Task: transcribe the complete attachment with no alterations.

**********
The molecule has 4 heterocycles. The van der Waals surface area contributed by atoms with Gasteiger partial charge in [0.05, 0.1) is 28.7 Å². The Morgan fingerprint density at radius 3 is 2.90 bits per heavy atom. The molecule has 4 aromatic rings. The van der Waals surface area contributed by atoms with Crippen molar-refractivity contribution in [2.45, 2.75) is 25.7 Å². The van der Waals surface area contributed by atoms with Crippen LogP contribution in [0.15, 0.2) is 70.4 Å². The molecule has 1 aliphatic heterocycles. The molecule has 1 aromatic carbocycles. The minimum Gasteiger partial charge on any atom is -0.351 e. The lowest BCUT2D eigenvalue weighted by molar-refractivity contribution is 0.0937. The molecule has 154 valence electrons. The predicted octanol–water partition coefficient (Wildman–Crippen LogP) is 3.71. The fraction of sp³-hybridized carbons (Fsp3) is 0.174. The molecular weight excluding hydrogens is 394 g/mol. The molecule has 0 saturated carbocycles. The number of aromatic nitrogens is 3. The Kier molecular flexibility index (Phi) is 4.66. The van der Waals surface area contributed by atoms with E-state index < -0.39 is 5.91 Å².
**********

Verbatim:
The molecule has 4 heterocycles. The van der Waals surface area contributed by atoms with Gasteiger partial charge in [0.05, 0.1) is 28.7 Å². The Morgan fingerprint density at radius 3 is 2.90 bits per heavy atom. The molecule has 4 aromatic rings. The van der Waals surface area contributed by atoms with Crippen molar-refractivity contribution in [2.45, 2.75) is 25.7 Å². The van der Waals surface area contributed by atoms with Crippen LogP contribution in [0.15, 0.2) is 70.4 Å². The molecule has 1 aliphatic heterocycles. The molecule has 1 aromatic carbocycles. The minimum Gasteiger partial charge on any atom is -0.351 e. The lowest BCUT2D eigenvalue weighted by molar-refractivity contribution is 0.0937. The molecule has 154 valence electrons. The predicted octanol–water partition coefficient (Wildman–Crippen LogP) is 3.71. The fraction of sp³-hybridized carbons (Fsp3) is 0.174. The molecular weight excluding hydrogens is 394 g/mol. The molecule has 0 saturated carbocycles. The number of aromatic nitrogens is 3. The Kier molecular flexibility index (Phi) is 4.66. The van der Waals surface area contributed by atoms with E-state index < -0.39 is 5.91 Å².